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This article is written by a student writer from the Her Campus at Gustavus chapter.

When I got home from school as a little girl, I’d sit at the kitchen table for a snack, tell my mom about my day, and then rush down to the basement to play my favorite game: school.

My “classroom” was the concrete storage room where our furnace and water-heater resided. To liven the space up, I used all my birthday and Christmas wish-lists to ask for classroom supplies. By the time I was in third or fourth grade, the cold, damp storage room had a chalkboard, wooden desk, and old books donated by my elementary school teachers.

Being one out of four children, I always had siblings to act as my students (shout-out to my little brothers for humoring me). While playing school, I required them to take notes on my lessons, do homework, and call me Ms.Topanga (if you’re a 90s kid, you’ll understand).

Ever since those early days of playing school I always knew I wanted to be a teacher. When I started college I signed up for the education major prerequisite classes to keep me on track with my career goal. In one of my prerequisite courses we read a book about the Little Rock Nine, spending a few weeks discussing the deeply embedded inequalities within America’s education system. I felt so passionate about the topic and after the unit ended I had a moment of realization; I enjoyed learning about social inequalities within the education system more than I liked learning about education itself. Suddenly I felt uncertain about the direction of my college years–did I want to pursue education, or pursue a major that allowed me to further explore this newly-lit fire within me?

I struggled with this question throughout the year, unable to make a decision. Then, one day while walking to lunch, I noticed an event going on in our campus center. Curious, I diverted from my original path and headed into the busy room, which turned out to be a career fair. I walked around for a few moments, feeling out of place. Most of the tables had representatives from tech companies and banks, which were not in my area of interest. I started making my way out of the room when I noticed a young woman wearing a bright polka-dot dress. She had a huge smile on her face and stood next to a yellow sign with the words “Teach for America” in big letters. She told me that her organization recruited leaders from all majors and professions and trained them be teachers with the mission to provide every child in America an equal opportunity to receive an excellent education. Suddenly, all of my questions and anxieties about declaring a major vanished. I didn’t have to do a traditional education program to become a teacher; I could join Teach for America.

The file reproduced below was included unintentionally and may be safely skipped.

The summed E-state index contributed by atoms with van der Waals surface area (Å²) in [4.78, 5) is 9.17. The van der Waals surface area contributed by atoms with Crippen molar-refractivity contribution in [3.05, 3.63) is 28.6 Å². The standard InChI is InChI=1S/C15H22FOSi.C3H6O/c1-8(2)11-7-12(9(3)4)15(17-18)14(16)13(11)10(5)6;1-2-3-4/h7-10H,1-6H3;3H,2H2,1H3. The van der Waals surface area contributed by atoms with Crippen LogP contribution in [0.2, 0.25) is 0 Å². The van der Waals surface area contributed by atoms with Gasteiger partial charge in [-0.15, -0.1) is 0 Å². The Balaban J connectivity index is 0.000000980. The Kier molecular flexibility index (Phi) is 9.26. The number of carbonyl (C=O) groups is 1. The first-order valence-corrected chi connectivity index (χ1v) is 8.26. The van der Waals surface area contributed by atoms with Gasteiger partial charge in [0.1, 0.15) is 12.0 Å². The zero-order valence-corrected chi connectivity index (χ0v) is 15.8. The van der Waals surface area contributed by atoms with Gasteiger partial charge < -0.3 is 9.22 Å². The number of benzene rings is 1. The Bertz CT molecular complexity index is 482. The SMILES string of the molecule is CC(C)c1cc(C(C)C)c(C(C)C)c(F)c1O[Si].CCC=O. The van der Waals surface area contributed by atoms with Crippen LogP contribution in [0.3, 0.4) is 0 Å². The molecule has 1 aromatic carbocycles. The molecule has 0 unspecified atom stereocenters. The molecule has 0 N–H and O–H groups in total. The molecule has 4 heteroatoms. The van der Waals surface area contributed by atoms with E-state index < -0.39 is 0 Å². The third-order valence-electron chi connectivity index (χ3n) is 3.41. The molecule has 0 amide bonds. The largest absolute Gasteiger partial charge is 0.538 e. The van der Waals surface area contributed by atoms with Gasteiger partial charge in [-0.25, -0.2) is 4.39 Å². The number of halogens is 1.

Over the next few years I pursued a degree in communication studies, and I am so glad that I did. Through this incredible department I was able to pursue a wide range of topics that interested me, and I was pushed to be a better student, a better citizen, and a better human. I developed strong relationships with my professors, and I will forever be grateful for the time and knowledge they’ve shared with me. Throughout my studies in communication my eyes have been opened to new and exciting career paths like campaign management, political speech writing, and non-profit leadership. While these career paths are all still in the running, I couldn’t be more excited for my immediate post-graduation plans: I am moving to Tulsa, Oklahoma to teach Early Childhood Education as a 2018 Teach for America Corps Member.

Some people ask me why I didn’t just major in education, since that’s the field I’ll be working in for the next 2+ years. The answer, for me, is simple. First, a traditional education program was not the path for me. I didn’t want to spend half of my college years taking classes in geography and technology. Rather, I wanted to learn as much as I could about the inequalities and injustices this country faces, and how to communicate effectively about these issues in order to create meaningful change. My degree in communication studies allowed me to pursue my passions in a way that a degree in education couldn’t, and I truly believe that I will be a better teacher because of it.

Second, while I respect traditional education programs and the teachers who come out of those programs, Teach for America does work that traditional programs don’t do. Teach For America dedicates all of its resources to the kids who are not given the same opportunities or quality of education due to the color of their skin or the income of their parents. The organization is dedicated to serving these specific communities so that one day all kids will have an equal opportunity for an excellent education. This mission resonates with me to my core and it is something I will continue to pursue after my two years of service.

Here’s to the next chapter and everything it brings. To the woman in the polka-dot dress – thank you for giving me the help and clarity I needed to create a life I love and to pursue a future that gives me so much hope.

President of Her Campus at Gustavus Senior Communication Studies 2018 TFA Corp Member Collegiate Fellow HGTV enthusiast